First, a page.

People are born and people die, this isn’t a new fact of life. Sometimes people suffer towards the end of their life, or their life is (in our opinion) ending before we want it to.


As children’s nurses, the law of averages (and common sense) means we often get to witness this suffering and see lives ending at much earlier ages than we would expect.

I try to live as though tomorrow is not guaranteed, which it isn’t.

When I speak like this, most people brush it away or put it down to the usual ‘spiritual’ nonsense people spout from quotes they read off the internet. In the eyes of society, it seems by saying ‘tomorrow is not certain‘ you are labelled as being negative, as you’re alluding to the biggest taboo topic of all (dying).

In the UK and USA (or, the ‘west’) people are in one big rush. One huge desire to live because we only have one life and we don’t have time to stop.

We are taught that anything ‘bad’, such as being different, being alone, breaking up from your spouse or even death, are taboo subjects and if you ever find yourself experiencing any of these taboo subjects people will often tell you to ‘keep busy’, ‘take your mind off it’, ‘have a drink’ or ‘get a takeaway’. Pretty much anything if it means avoiding the issue, whatever it may be.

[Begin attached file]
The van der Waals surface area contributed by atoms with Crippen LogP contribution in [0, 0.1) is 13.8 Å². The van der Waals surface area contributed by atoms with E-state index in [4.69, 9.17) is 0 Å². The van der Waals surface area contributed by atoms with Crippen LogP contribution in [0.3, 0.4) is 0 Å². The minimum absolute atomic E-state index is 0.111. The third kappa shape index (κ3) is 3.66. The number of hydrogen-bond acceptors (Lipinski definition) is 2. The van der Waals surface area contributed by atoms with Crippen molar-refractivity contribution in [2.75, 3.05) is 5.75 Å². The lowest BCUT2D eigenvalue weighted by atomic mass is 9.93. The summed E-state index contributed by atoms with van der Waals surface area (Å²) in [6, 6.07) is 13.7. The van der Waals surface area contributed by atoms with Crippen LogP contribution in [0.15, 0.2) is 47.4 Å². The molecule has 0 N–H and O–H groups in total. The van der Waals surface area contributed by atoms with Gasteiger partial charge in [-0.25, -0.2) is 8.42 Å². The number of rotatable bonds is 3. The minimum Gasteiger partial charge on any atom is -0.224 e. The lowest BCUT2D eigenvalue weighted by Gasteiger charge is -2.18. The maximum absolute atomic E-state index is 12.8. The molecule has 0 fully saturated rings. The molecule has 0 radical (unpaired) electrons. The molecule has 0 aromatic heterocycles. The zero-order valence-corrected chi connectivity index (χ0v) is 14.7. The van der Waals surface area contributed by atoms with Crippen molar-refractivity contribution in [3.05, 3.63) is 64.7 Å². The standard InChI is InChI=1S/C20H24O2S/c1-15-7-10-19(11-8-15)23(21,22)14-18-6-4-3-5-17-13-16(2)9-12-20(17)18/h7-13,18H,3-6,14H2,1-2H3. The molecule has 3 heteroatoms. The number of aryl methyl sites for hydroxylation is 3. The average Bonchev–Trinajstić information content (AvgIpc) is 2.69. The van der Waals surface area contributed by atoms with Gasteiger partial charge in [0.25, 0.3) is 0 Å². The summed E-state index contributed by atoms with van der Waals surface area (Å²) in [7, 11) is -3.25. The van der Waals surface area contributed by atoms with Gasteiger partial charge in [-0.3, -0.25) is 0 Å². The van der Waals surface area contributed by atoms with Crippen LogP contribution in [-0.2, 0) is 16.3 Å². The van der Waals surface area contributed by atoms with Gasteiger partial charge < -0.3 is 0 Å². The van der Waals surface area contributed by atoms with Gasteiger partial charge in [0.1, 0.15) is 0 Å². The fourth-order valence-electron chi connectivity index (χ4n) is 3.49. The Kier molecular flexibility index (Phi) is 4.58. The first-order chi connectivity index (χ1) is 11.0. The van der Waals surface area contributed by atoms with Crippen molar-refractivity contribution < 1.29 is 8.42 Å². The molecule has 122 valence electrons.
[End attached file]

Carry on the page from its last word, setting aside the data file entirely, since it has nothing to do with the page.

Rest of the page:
We’re told these are good coping mechanisms when experiencing the catastrophes of life.

Have you noticed nobody ever tells you to sit in a room on your own with your eyes closed and face the issue?

Hardly ever, because that means you’d have to face these ‘taboo’ thoughts. No, we must push them deep down and never talk about them. They’re not appropriate. 

In the East (India, Tibet etc) they believe in reincarnation. Everyone in the east is so laid back they horizontal, because they think that if there is no time on THIS life, there will be time in the next.


Life is short and precious and you don’t need to be a children’s nurse to see that.

I think when we push these ‘taboo’ topics deep down, or we ignore the ‘elephant in the room’ so to speak, this can lead to a build up of illogical behaviour (which leads us to label these behaviours e.g ‘anxiety, depression’) that we then spend lots of money on trying to get rid of (through therapy, self help guides etc).

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